REVIEWED: JACKASS 3D

Jackass 3D

The lads make the very best of their new toys.

Gazing upon Jackass 3D in all of its vile, unadulterated, slow-motion, multi-dimensional glory is an experience akin to catching up with old school friends you haven’t seen in years. Older, balder and fatter they may be – perhaps even married with kids – but the juvenile playfulness that made the fun times precisely that still buzzes dimly, waiting for the right time to unleash itself, in a reunion. Jackass 3D, though in its comparative tameness to the previous films probably an indication that the gang are ready to hang up the spurs and rest easy, nevertheless milks the hilarity and the disgust of their shennanigans for all it is worth, and benefits from a surprisingly slick production.

Back with several-dozen more skits that test the human body’s capacity to withstand wild animals, cannonballs, and all manner of bodily fluids, Jackass 3D is nevertheless more successful as a technologically-enhanced paean to the crew’s collective efforts than as a hardcore, smashmouth exercise in brutality. The fun, ostensibly, has always been how good-natured it all has been, lacking the expected mean-spiritedness and always displaying an affable comraderie between the troops. We laugh not only because they’re idiots, but because their uproarious laughter at each other is infectious; it is precisely like watching friends making asses of themselves. That this is as present as ever is primarily why the otherwise one-note concept has not worn thin. That, and the fact that director Jeff Tremaine’s snappy editing keeps the thrills and spills coming thick and fast; as soon as something is no longer funny, it is cut.

Evident early on, inevitably to the disappointment of those expecting a go-around as taxing as the previous two films, is that we are observing an older, more tired group of man-children. Frequent glimpses of children, wives and girlfriends are pressing reminders that the gang have grown up and have other responsibilities. Furthermore, in order to respect Steve-O’s clean new lifestyle, alcohol was banned from the set, which can only be a bad thing.

Despite being notably toned down in terms of life-threatening stunts, Jackass 3D is still as revolting as anything, and perhaps even more disgusting than the previous two films. The infamous poo-mask skit from the previous film has been topped considerably by a revolting episode – again involving Preston Lacy – in which his sweat is collected and summarily consumed by Steve-O. Steve-O, perhaps keen to prove himself worthy despite his new lifestyle, also participates in the film’s gross climactic send-off, in which he is placed into a portable toilet filled with various forms of excrement which is then rocketed into the air by a gigantic bungee cord.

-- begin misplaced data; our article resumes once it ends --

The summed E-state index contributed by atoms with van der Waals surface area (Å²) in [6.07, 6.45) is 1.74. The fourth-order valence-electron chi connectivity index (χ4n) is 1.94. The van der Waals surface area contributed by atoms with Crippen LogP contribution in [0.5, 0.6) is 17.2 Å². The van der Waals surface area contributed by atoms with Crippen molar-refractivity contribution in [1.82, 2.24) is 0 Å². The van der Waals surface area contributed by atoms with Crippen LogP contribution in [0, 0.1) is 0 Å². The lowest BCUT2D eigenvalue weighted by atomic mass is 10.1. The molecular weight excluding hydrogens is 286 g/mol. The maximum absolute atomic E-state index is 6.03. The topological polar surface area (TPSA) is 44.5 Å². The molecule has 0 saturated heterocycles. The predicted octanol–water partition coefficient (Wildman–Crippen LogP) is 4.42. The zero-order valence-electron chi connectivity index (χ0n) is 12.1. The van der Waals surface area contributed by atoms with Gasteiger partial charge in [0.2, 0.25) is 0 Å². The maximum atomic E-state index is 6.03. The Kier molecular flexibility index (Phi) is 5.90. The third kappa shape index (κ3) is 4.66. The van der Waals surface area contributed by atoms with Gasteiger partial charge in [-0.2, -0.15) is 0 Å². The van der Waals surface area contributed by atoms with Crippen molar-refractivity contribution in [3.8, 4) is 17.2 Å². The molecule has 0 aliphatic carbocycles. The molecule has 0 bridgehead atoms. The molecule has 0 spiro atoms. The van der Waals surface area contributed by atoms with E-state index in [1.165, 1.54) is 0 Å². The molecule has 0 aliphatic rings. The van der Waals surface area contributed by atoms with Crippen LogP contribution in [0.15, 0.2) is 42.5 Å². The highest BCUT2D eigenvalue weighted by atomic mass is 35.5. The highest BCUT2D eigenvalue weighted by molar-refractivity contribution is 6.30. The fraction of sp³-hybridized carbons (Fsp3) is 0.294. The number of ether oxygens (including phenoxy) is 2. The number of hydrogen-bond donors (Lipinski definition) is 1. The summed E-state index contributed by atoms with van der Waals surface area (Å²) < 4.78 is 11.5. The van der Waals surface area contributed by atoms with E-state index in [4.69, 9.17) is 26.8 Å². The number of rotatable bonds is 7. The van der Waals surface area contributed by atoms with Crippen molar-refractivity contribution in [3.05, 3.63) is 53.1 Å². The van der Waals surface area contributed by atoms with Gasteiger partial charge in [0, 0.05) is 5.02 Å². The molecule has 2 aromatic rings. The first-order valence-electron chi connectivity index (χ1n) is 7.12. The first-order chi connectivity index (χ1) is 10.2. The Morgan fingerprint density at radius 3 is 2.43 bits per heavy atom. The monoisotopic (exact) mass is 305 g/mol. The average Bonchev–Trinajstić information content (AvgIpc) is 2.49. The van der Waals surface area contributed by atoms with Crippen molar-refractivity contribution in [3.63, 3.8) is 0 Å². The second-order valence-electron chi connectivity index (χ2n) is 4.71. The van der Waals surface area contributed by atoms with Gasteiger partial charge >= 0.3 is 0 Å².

Still, the third Jackass film distinguishes itself as perhaps the most memorable because of its impressive technical presentation. Reportedly shot with cameras capable of capturing 1,000 frames per second (the same used for the superb opening credit sequence of Zombieland), every point of impact and every pained expression is captured in meticulously depraved detail, and though Tremaine makes heavy use of some stunning slow-motion, it never becomes a tired conceit.

The other innovation to speak of is the 3D which, while hardly utilised as its creators likely intended, adds a rank new dimension to precedings, and when combined with the super-slow-motion cameras, allows new, stomach-churning possibilities such as protracted, in-your-face showers of vomit, excrement and just about every other unsightly substance known to man.

Having run out of adjectives to describe quite how peurile Jackass 3D is, it follows that it really needs little introduction. It delivers pretty much what audiences both want and expect, with the added jolt of slow-motion and 3D to preserve things a little. When a film has the good taste to be introduced by Beavis and Butthead, what bad can really be said against it?.

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